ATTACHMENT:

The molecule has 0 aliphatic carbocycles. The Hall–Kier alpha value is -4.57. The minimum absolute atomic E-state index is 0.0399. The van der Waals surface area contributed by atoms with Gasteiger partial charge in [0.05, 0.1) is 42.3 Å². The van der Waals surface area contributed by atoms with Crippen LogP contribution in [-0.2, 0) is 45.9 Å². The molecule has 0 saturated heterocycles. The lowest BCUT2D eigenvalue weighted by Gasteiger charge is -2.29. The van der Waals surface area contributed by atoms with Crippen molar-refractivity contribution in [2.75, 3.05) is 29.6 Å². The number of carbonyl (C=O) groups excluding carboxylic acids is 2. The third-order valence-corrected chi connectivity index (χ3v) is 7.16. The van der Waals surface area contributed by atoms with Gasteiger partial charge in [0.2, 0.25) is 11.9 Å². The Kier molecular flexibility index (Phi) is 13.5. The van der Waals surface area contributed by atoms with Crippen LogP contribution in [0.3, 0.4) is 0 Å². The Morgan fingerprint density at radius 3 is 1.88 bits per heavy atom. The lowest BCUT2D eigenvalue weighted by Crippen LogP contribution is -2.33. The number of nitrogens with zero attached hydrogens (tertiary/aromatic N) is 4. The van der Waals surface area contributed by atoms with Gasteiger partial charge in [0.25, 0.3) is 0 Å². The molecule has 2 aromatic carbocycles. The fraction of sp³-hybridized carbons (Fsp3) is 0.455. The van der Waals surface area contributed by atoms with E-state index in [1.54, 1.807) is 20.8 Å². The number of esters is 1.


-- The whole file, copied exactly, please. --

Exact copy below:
The molecule has 0 aliphatic carbocycles. The Hall–Kier alpha value is -4.57. The minimum absolute atomic E-state index is 0.0399. The van der Waals surface area contributed by atoms with Gasteiger partial charge in [0.05, 0.1) is 42.3 Å². The van der Waals surface area contributed by atoms with Crippen LogP contribution in [-0.2, 0) is 45.9 Å². The molecule has 0 saturated heterocycles. The lowest BCUT2D eigenvalue weighted by Gasteiger charge is -2.29. The van der Waals surface area contributed by atoms with Crippen molar-refractivity contribution in [2.75, 3.05) is 29.6 Å². The number of carbonyl (C=O) groups excluding carboxylic acids is 2. The third-order valence-corrected chi connectivity index (χ3v) is 7.16. The van der Waals surface area contributed by atoms with Gasteiger partial charge in [0.2, 0.25) is 11.9 Å². The Kier molecular flexibility index (Phi) is 13.5. The van der Waals surface area contributed by atoms with Crippen LogP contribution in [0.3, 0.4) is 0 Å². The Morgan fingerprint density at radius 3 is 1.88 bits per heavy atom. The lowest BCUT2D eigenvalue weighted by Crippen LogP contribution is -2.33. The number of nitrogens with zero attached hydrogens (tertiary/aromatic N) is 4. The van der Waals surface area contributed by atoms with Gasteiger partial charge in [0.25, 0.3) is 0 Å². The molecule has 2 aromatic carbocycles. The fraction of sp³-hybridized carbons (Fsp3) is 0.455. The van der Waals surface area contributed by atoms with E-state index in [1.54, 1.807) is 20.8 Å². The number of esters is 1.